What did the European Court of Human Rights rule in the Irish abortion case?

Human RightsEverything and its opposite has been said about this new ruling of the ECHR. In this post, I’m trying to expose with a cold head what exactly was said by the court and what the scope of the ruling is. But yes, I’ll allow myself to express an opinion in the conclusion...

First, it should be understood what the ECHR is. It is a court whose authority overrules that of any of the member states. Its rulings take precedence over even the states' constitutions.

It is not, though, a last-resort appeals court in all cases as its jurisdiction remains strictly within the boundaries of the topics covered in the European Convention on Human Rights. That convention is in turn based on the 1948 Universal Declaration of Human Rights but it is not equivalent to it. For example, the UDHR establishes no limitation to the right to life whereas the ECHR still has some provisions for states to retain the death penalty. In other words it's somehow watered down to diminish the barrier to entry. One thing to point out is that the ECHR is bounding for states whereas the UDHR was more a statement of intentions the following of which by states is enforced by no court of law.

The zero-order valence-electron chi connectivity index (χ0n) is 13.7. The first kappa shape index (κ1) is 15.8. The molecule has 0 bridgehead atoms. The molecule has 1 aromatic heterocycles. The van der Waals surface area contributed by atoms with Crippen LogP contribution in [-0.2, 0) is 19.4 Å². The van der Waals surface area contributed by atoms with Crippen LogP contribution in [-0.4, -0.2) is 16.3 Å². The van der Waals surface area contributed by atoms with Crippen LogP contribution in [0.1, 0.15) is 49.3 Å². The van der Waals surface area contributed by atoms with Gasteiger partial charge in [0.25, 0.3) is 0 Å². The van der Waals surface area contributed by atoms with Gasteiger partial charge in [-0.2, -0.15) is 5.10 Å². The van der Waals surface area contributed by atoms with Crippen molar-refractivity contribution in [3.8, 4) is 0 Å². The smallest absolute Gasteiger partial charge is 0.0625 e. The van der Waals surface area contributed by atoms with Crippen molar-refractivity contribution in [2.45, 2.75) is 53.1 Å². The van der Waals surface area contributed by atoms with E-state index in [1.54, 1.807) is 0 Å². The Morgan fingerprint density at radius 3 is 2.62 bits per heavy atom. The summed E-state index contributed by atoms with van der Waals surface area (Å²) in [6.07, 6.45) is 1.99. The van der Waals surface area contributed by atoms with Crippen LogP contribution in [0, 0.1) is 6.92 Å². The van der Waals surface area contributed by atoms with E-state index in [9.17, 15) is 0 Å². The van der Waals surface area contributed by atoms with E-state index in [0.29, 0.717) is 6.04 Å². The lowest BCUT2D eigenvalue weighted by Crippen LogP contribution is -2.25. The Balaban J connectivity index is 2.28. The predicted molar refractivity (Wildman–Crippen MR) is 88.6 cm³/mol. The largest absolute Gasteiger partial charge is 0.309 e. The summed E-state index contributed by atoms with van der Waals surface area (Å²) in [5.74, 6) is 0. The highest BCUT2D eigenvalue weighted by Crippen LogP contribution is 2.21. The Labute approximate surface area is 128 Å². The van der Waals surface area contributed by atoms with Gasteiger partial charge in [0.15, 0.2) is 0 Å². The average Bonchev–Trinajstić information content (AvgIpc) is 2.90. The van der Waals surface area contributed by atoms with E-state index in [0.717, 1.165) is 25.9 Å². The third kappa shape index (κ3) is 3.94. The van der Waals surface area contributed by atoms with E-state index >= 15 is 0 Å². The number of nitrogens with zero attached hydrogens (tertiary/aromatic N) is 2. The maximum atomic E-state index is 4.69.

The new ruling by the ECHR is responding to a claim based on Articles of the Convention 2 (right to life), 3 (prohibition of inhuman or degrading treatment), 8 (right to privacy) and 14 (prohibition of discrimination). Now this seems strange at first: what could privacy possibly have to do with abortion? Well, in order to understand that you need to know about abortion law in Ireland as well as about the three particular cases of the applicants.

Since 1983, the Irish Constitution protects the life of the unborn within the limits of equal protection of the life of the mother. This means that it is in principle legal to get an abortion if the pregnancy threatens your life (and that includes suicide). In 1992, the Constitution was amended again to allow for women to freely travel abroad in order to get an abortion without risking to be prosecuted in Ireland (where the penalty is life imprisonment).

Of the three applicants, two aborted for health and well-being reasons and the other because her life was threatened by the pregnancy.

Article 2 thus really only could have applied to the third applicant, but all three were free to travel to get that abortion so nobody's life was directly threatened by the Irish Constitution.

Article 3 was ruled out by the Court as the psychological and physical burden of traveling to get an abortion was not inhuman or degrading.

Article 8 is more interesting and is where the confusion comes from. The court confirmed that it would be a stretch to interpret it as giving a right to abortion. BUT it did also state that prohibition of abortion was "within the scope of the applicant's right to respect for their physical and psychological integrity, hence within their private lives, and thus under Article 8".